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chicago cops bust in door, show no warrant, and shoots family dog

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posted on Jan, 28 2016 @ 02:03 PM
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a reply to: jhn7537

Yea...my first reaction was.....it's Chicago.....so what?




posted on Jan, 28 2016 @ 02:03 PM
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I'm just about past the point of demanding accountability. Pleas for accountability get the people nowhere.

I think blood atonement is on the horizon. Can't say they didn't earn it.



posted on Jan, 28 2016 @ 02:04 PM
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a reply to: seeker1963

Well, just like Pro sports, bigger is better; I was pretty juiced up on the force admittedly; but that had nothing to do with my position of authority..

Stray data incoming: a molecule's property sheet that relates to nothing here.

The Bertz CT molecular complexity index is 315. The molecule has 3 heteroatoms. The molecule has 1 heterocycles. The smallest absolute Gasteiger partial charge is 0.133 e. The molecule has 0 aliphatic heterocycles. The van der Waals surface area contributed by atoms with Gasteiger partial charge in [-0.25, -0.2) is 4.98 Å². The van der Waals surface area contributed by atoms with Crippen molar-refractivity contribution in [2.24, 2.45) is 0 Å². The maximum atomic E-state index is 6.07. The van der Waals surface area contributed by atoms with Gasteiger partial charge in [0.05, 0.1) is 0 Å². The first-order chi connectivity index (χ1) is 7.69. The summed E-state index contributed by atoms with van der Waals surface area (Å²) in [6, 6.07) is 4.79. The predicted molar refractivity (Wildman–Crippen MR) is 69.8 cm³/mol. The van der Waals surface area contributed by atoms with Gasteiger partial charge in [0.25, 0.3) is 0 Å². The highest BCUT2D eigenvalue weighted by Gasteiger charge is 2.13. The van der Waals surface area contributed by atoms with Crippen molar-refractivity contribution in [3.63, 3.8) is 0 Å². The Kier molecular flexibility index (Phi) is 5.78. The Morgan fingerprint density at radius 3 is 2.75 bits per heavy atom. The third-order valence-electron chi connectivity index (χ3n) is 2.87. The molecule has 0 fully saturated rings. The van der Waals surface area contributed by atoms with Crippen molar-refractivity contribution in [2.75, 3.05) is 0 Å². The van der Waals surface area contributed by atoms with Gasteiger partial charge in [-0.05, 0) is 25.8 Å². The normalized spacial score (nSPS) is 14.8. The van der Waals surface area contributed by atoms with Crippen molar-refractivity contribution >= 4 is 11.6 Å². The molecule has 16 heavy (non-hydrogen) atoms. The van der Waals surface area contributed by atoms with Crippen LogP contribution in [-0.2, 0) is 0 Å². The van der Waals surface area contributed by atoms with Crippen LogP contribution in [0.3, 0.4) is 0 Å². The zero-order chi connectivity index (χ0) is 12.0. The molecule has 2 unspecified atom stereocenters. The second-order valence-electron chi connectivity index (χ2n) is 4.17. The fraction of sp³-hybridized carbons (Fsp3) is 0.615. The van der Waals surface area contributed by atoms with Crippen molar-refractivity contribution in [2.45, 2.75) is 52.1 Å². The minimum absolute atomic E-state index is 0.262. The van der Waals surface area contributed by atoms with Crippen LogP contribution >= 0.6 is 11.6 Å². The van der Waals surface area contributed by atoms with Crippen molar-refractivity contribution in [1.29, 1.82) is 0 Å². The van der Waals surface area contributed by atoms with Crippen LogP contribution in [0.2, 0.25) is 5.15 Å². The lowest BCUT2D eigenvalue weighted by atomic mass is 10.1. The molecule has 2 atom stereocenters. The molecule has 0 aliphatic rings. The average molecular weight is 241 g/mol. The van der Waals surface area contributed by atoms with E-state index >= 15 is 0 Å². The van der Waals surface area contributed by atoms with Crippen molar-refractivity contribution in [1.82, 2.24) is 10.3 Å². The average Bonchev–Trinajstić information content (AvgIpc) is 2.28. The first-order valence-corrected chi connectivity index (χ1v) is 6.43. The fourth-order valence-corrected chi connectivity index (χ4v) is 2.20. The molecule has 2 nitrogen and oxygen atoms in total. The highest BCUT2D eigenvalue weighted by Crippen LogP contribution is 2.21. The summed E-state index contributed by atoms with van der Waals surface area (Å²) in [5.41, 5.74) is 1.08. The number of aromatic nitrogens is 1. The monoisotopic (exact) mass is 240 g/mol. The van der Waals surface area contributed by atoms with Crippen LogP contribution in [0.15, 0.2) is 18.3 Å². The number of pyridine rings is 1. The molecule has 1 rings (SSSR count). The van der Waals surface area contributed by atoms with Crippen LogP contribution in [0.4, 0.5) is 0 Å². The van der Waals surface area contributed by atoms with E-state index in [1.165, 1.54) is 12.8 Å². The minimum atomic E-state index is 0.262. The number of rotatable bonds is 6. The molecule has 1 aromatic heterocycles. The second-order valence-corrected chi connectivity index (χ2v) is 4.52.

My motto, was always, "Its always good to be bigger than the bad guy"







posted on Jan, 28 2016 @ 02:07 PM
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originally posted by: ReadLeader
a reply to: seeker1963

Well, just like Pro sports, bigger is better; I was pretty juiced up on the force admittedly; but that had nothing to do with my position of authority..

My motto, was always, "Its always good to be bigger than the bad guy"






Understood! However I think even you would admit that bulking up on roids can cloud your judgement drastically when you lose your temper or get amped up on adrenaline?